Let’s say your cohort flattens out and it creates a lifetime value of $50 on average, but your paid acquisition cost is a $100/user and paid acquisition’s the primary channel you’re going to use to grow. That indicates you do not have product/market fit until you either drop the CPA to $50 or you raise the lifetime value to $100.

Focusing on big problems first

Adam: When you’re building a growth team do you need all the pieces in place right away? Do you need a dedicated project manager, dedicated design resources, dedicated engineering resources? Can you borrow from other places in the company, or does that present issues?

Casey: I am a big fan of a cross-functional team for growth and people that are dedicated to the growth problem. When people come from different backgrounds to focus on the same problem set, they create solutions that are greater than the some of their parts. If you are borrowing someone from another team, and growth is not their focus, they just become an execution layer or a service layer, which means they’re not contributing their brain to the problem. That means you generally come up with less optimal solutions. But, I don’t think if you’re an early stage company you need to think, “There’s so many pieces I need to pull in place to get a grow team.”

Functionally, all you really need is a designer and an engineer to go sit together away from everyone else, and pick a key problem that’s preventing you from growing faster. A PM or an analyst is nice to haves. The designer might be able to play PM for a while. The engineer might be able to play analyst. Eventually they’re going to get busy and you’ll want to need to add those roles.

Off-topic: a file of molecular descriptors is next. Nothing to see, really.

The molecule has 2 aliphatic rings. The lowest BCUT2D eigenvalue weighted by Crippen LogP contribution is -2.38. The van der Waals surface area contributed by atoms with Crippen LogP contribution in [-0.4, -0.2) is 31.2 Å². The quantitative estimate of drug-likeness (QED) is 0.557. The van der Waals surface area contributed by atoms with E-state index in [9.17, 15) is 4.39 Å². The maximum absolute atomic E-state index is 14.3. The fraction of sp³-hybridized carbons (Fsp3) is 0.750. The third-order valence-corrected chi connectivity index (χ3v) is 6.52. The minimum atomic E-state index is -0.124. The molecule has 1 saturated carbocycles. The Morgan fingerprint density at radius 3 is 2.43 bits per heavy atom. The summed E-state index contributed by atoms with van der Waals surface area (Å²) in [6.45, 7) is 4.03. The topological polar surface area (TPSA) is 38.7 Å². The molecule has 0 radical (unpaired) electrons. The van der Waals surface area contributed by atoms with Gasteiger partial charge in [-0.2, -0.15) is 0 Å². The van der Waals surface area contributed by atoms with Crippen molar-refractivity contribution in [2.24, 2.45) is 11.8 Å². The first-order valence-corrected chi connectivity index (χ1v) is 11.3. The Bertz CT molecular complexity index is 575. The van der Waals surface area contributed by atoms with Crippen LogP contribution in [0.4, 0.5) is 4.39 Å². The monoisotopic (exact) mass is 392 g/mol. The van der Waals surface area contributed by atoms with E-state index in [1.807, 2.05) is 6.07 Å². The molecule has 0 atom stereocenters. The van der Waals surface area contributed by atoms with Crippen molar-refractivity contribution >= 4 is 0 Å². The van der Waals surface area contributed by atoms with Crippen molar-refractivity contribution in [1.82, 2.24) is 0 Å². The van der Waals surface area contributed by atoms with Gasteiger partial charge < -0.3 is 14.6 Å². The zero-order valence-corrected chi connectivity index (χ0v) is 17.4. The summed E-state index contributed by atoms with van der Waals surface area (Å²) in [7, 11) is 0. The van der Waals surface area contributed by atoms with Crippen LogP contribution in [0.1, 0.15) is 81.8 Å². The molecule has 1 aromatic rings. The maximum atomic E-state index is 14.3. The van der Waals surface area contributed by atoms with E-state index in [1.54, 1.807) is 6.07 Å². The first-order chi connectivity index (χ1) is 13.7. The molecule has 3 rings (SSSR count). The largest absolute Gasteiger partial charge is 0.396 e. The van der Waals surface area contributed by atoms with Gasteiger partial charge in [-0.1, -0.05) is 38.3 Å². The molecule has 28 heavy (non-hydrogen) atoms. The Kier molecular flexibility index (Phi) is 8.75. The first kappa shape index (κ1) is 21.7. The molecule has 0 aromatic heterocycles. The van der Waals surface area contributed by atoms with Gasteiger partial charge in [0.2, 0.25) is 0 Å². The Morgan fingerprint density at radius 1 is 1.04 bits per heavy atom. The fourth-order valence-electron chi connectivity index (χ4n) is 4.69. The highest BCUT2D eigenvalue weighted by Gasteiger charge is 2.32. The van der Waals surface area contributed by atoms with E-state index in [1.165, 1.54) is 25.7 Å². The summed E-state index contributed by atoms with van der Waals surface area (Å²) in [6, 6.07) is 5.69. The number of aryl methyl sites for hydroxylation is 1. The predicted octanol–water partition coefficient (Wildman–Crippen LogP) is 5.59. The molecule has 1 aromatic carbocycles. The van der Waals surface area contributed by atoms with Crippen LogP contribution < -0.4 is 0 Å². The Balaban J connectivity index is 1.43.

Adam: What problems do you think a growth team should prioritize first? Is it smarter to start with big problems, or do you need the momentum of smaller changes?

Casey: You need to go after big problems. Growth teams are usually treated with a healthy dose of skepticism by the rest of the company, so you need to show that you’re adding value to the actual company, and you need to put points on the board that the entire company can see. That doesn’t necessarily mean you start on the hardest problems. You want to find an easy problem to solve that has high impact for the business, and hopefully with a very high iteration cycle, because growth needs to run a lot of experiments to learn.

When you’re starting a growth team there are three areas that usually will add a lot of impact. Conversion is a big area. It’s got a high iteration cycle. You’re usually iterating on a large volume of users, because it’s every person that comes to the website.

Onboarding is another. It has the highest long-term impact to growth in terms of activation rate leading to higher retention rate. But, it has a low iteration cycle, because you have to track the user for a long period of time to see if they’re actually adding value to the business.

The third one is increasing your K-factor. If you’re making the product more viral, and you’re getting more users for free, then that’s another area where you have a pretty high iteration cycle. Usually those experiments don’t take a long time to do, but they can have a pretty big impact.